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Using Carbon Revenues – World Bank Report August 2019

Using Carbon Revenues – World Bank Report August 2019

  Executive Summar
Carbon pricing is increasingly recognized as an important source of government revenue. If used wisely, carbon revenues can support further climate mitigation, industry competitiveness, and pursuit of further economic and development objectives. 
This report lays out a framework that can assist governments in using carbon revenues to pursue these objectives, drawing insights from a range of practical experiences. Carbon revenues have grown in recent years. As of April 2019, there were 57 carbon prices either in place or scheduled for implementation. These initiatives cover around 11 gigatons of carbon dioxide equivalent (GtCO2 e), representing around 20 percent of global emissions per year, an increase from 13 percent of global emissions in 2016. As a result, the estimated revenues generated from carbon pricing have increased from US$ 22 billion in 2016 to US$ 44 billion in 2018 (World Bank 2019a). Carbon revenues are expected to increase further in 2019 and the years following, and this growth has the potential to unlock fiscal opportunities, particularly in developing countries.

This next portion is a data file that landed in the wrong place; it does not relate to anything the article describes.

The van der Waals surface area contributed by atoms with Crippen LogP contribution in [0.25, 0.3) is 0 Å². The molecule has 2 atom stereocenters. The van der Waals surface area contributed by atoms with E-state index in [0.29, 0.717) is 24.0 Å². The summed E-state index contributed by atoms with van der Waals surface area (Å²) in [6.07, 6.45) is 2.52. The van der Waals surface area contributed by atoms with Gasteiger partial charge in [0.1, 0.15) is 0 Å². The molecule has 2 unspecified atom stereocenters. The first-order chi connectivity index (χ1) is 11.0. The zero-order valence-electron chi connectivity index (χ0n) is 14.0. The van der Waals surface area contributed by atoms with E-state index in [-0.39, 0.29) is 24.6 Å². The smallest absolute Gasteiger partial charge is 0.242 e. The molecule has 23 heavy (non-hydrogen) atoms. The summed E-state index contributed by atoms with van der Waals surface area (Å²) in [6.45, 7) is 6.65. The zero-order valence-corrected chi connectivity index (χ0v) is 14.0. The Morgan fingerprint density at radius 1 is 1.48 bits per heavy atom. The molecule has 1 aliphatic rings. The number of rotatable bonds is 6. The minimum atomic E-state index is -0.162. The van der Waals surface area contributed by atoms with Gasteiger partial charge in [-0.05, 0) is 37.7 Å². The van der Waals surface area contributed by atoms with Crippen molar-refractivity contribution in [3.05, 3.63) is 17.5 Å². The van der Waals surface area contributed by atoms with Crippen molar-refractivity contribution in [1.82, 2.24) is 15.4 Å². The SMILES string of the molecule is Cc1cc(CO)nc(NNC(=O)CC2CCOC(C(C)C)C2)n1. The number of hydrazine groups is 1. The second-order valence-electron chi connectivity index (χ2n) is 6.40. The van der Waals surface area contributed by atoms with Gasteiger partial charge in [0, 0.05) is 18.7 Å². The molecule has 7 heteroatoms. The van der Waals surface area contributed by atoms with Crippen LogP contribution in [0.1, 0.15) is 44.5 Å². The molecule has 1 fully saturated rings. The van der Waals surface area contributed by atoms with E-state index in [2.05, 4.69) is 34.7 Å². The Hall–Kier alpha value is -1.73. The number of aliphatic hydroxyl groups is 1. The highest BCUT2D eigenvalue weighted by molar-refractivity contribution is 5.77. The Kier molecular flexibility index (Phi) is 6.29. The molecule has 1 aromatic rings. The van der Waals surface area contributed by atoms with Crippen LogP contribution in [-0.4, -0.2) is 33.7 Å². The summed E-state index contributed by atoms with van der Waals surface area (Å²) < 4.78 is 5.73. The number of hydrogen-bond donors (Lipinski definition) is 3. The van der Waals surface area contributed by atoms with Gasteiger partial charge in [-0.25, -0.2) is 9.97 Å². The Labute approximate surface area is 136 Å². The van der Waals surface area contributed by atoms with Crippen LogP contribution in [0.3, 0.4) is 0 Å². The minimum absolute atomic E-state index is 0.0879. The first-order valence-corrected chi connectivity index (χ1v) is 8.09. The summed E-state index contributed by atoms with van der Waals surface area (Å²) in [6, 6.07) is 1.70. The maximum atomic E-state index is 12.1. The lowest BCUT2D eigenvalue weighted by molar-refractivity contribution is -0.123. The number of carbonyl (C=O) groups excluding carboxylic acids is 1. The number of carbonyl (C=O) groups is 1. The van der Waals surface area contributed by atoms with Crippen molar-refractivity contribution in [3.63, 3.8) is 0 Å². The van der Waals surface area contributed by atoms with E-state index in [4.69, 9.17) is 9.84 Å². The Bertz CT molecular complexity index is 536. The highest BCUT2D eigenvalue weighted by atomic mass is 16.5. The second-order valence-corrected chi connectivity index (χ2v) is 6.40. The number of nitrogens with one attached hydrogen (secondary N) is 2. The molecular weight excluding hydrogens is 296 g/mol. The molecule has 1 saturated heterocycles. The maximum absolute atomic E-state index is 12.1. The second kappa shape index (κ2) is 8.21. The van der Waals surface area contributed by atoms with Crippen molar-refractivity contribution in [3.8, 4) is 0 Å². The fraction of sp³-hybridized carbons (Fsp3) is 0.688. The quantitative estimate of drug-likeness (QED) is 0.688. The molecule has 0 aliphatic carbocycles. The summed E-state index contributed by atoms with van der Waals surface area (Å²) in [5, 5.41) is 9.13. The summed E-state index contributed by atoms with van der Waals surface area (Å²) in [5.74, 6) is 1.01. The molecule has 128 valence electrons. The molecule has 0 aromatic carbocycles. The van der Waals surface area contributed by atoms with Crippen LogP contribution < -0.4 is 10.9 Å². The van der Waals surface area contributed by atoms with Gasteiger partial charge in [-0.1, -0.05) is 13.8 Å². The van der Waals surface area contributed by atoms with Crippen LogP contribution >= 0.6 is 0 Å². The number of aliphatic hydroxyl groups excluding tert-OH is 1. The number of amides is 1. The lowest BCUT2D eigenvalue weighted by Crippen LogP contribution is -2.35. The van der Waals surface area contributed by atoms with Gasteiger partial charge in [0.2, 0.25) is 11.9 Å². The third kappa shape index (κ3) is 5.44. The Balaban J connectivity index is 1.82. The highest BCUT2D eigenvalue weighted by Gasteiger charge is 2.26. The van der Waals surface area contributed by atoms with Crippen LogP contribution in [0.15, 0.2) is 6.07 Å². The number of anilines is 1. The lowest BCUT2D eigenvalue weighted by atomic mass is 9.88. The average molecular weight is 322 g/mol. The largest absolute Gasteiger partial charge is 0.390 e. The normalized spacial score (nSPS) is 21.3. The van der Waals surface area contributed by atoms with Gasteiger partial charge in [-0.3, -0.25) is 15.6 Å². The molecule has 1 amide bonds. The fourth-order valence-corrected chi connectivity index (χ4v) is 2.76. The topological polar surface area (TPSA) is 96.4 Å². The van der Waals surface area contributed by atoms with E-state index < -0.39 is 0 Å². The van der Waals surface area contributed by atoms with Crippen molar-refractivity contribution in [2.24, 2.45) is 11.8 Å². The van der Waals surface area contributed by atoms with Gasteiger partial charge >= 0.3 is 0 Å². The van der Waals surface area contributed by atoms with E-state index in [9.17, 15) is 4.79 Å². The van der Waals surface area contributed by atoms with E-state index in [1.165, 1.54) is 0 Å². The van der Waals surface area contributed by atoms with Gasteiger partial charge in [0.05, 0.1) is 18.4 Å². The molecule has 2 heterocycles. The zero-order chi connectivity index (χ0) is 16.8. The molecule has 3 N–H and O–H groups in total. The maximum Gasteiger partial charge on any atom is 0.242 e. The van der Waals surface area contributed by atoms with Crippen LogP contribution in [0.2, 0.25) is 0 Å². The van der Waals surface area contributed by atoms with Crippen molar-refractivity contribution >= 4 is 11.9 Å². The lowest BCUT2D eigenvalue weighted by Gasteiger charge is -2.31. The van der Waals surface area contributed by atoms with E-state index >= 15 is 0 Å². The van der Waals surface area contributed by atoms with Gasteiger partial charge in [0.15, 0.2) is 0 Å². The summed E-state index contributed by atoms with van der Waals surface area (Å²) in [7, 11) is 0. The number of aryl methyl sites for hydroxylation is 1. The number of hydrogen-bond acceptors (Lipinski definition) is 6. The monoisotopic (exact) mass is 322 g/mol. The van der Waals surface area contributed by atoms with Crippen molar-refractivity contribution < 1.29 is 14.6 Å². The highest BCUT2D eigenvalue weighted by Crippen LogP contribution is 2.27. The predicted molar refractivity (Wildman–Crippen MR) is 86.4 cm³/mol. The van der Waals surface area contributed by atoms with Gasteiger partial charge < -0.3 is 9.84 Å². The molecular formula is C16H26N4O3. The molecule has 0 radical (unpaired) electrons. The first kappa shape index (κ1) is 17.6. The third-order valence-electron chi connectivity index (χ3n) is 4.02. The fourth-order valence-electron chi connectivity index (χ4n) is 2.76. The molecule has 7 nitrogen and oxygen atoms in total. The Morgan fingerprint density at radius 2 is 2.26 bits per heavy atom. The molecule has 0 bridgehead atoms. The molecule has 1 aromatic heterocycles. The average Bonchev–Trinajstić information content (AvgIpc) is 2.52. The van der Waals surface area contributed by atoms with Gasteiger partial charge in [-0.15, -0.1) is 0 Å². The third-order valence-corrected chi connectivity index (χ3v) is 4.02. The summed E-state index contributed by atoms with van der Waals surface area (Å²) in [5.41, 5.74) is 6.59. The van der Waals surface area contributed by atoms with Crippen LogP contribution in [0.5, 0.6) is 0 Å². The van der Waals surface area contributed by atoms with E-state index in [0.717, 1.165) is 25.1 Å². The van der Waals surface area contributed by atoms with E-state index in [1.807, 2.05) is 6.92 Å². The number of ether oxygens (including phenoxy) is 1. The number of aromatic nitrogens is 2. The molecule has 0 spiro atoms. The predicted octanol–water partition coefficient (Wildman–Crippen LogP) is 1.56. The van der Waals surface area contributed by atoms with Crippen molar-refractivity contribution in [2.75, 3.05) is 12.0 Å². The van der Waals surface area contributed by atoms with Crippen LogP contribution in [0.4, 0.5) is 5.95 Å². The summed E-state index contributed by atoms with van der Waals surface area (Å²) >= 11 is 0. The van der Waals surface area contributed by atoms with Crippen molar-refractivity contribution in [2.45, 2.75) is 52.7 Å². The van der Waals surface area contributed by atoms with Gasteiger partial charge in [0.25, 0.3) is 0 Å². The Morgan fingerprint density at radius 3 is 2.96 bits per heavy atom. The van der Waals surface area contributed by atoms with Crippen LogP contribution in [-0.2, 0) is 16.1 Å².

These opportunities stem from both the possible expansion to new jurisdictions and increases in price.
Most carbon prices are currently well below the US$ 40–80/tCO2 e 2020 level recommended by the Carbon Pricing Leadership Coalition’s HighLevel Commission on Carbon Prices (CPLC 2017). 
A recent International Monetary Fund (IMF) policy paper suggests that a US$ 70/tCO2 carbon price would raise revenues equivalent to around 1–3 percent of gross domestic product (GDP) by 2030 in most countries considered (IMF 2019), and around 2–4 percent of GDP in major developing countries, including China, India, and South Africa